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Pain Medicine  |   December 2001
Widespread Inhibition of Sodium Channel–dependent Glutamate Release from Isolated Nerve Terminals by Isoflurane and Propofol
Author Affiliations & Notes
  • Ratnakumari Lingamaneni, Ph.D.
    *
  • Martin L. Birch, B.S.
  • Hugh C. Hemmings, M.D., Ph.D.
  • * Instructor, † Medical Student, ‡ Professor and Vice Chair of Research and Associate Professor of Pharmacology.
  • Received from the Department of Anesthesiology, Weill Medical College of Cornell University, New York, New York.
Article Information
Pain Medicine
Pain Medicine   |   December 2001
Widespread Inhibition of Sodium Channel–dependent Glutamate Release from Isolated Nerve Terminals by Isoflurane and Propofol
Anesthesiology 12 2001, Vol.95, 1460-1466. doi:
Anesthesiology 12 2001, Vol.95, 1460-1466. doi:
GENERAL anesthetics enhance inhibitory synaptic transmission and depress excitatory synaptic transmission in the central nervous system. 1 These actions involve both postsynaptic and presynaptic mechanisms. Prolongation of synaptic inhibition by positive modulation of postsynaptic γ-aminobutyric acid type A (GABAA) receptor function at γ-aminobutyric acid–mediated synapses is an important component of the depressant effects of volatile anesthetics and of several chemically distinct intravenous anesthetics at clinical concentrations. 2,3 Depression of excitatory transmission is also observed at clinically relevant concentrations of many general anesthetics, 4–8 although the mechanisms involved in this action are less clear. Actions that may contribute to the depressant effects of general anesthetics on excitatory transmission include depression of presynaptic action potential conduction, inhibition of transmitter release, and blockade of postsynaptic receptors. 1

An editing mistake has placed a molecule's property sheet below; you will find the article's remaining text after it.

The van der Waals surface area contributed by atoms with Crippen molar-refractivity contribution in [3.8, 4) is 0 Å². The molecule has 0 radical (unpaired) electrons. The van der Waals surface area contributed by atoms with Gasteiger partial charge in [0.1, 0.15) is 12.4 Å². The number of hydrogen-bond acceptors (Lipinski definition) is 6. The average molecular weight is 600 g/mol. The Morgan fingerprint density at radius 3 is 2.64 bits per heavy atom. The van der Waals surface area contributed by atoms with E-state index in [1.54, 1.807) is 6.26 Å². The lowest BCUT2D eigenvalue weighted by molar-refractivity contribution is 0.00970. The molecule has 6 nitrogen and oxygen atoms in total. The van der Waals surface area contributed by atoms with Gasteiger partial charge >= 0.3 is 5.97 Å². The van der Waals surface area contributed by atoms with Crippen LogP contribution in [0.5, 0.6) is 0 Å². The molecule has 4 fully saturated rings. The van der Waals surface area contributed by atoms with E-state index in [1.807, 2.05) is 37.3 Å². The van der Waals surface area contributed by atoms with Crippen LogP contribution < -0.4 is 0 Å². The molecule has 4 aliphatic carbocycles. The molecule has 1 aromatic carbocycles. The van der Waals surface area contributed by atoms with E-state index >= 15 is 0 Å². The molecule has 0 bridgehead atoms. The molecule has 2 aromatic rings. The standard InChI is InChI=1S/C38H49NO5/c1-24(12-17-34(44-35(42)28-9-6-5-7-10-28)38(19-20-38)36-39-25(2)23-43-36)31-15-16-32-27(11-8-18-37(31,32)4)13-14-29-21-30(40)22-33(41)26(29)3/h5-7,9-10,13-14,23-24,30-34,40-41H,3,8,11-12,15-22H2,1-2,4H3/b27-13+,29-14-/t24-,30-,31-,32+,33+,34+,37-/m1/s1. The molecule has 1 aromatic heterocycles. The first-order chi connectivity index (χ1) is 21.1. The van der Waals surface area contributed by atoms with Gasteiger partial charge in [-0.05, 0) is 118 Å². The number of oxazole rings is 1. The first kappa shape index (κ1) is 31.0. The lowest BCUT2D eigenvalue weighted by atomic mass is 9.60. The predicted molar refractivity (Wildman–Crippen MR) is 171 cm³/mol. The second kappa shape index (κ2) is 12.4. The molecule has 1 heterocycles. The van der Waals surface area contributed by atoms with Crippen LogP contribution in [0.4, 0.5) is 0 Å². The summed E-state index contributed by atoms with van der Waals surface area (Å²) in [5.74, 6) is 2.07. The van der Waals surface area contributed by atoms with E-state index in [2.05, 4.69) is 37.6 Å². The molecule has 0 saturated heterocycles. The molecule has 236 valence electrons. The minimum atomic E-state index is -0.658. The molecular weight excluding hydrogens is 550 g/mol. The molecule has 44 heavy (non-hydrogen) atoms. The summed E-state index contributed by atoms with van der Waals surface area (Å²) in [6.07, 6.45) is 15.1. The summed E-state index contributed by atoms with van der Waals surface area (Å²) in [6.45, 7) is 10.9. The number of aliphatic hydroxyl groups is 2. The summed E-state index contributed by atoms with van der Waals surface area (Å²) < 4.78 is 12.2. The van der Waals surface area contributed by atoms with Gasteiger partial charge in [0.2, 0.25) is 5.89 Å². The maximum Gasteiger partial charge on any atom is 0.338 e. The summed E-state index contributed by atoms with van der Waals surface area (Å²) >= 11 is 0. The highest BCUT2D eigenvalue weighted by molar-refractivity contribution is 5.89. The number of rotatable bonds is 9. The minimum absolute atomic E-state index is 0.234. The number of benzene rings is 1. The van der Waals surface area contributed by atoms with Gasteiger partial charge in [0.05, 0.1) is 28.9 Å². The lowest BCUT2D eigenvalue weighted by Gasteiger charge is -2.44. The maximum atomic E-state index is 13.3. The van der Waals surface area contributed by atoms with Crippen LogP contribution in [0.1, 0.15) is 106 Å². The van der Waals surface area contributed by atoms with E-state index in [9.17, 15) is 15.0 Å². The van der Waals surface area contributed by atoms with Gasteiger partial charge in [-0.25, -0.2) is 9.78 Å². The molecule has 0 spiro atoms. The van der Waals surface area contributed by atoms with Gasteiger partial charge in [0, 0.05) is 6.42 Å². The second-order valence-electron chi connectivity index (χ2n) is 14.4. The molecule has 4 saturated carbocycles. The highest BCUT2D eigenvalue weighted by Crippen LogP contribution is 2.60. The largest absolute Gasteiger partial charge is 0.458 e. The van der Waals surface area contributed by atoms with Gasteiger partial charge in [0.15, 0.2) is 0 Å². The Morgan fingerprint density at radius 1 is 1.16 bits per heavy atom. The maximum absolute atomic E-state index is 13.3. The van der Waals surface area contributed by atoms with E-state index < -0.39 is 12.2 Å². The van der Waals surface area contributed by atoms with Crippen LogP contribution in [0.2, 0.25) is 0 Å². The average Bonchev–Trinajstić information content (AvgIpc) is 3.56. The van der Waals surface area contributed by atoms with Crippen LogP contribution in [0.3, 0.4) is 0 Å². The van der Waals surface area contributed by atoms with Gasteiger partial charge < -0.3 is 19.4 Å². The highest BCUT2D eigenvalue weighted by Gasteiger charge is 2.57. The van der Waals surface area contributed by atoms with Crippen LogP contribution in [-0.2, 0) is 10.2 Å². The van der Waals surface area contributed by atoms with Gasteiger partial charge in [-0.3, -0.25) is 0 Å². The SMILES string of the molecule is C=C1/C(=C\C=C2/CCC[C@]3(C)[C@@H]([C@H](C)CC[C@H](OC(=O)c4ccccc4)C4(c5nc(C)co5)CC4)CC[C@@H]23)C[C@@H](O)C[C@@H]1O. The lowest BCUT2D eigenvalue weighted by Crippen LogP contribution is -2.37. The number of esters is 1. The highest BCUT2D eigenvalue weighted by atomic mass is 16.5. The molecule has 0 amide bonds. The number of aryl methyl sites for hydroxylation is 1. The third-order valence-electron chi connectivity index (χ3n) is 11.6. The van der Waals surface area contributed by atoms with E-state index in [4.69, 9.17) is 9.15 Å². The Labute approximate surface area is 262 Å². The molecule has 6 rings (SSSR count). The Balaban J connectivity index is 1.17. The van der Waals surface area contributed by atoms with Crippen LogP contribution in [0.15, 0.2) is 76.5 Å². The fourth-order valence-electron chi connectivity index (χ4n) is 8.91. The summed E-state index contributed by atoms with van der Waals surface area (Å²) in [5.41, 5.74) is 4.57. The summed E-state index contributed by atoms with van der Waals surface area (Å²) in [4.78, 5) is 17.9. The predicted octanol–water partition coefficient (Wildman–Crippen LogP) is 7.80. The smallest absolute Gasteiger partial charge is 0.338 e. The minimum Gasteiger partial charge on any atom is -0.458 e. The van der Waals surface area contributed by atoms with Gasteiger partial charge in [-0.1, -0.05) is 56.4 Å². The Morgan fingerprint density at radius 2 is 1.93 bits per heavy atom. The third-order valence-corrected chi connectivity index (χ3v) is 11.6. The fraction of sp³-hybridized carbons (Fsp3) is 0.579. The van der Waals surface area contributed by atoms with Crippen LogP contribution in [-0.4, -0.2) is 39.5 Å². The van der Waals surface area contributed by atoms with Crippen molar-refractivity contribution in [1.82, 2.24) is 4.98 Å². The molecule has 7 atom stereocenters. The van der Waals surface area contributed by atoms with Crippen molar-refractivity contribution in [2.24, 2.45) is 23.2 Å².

Inhibition of the release of glutamate, the principal excitatory neurotransmitter in mammalian brain, 9 seems to have an important role in the depressant effects of general anesthetics. At central glutamatergic synapses, a variety of evidence indicates that inhibition of transmitter release is more sensitive to the actions of most agents than depression of action potential conduction or postsynaptic receptor blockade. Halothane or isoflurane at clinical concentrations depresses excitatory transmission by a presynaptic mechanism, 7,10 and halothane depresses excitatory postsynaptic currents mediated by non–N  -methyl-d-aspartate and N  -methyl-d-aspartate receptors equipotently in rat hippocampal CA1 pyramidal neurons. 6 Postsynaptic glutamate receptors are relatively insensitive to most agents. 6,10–12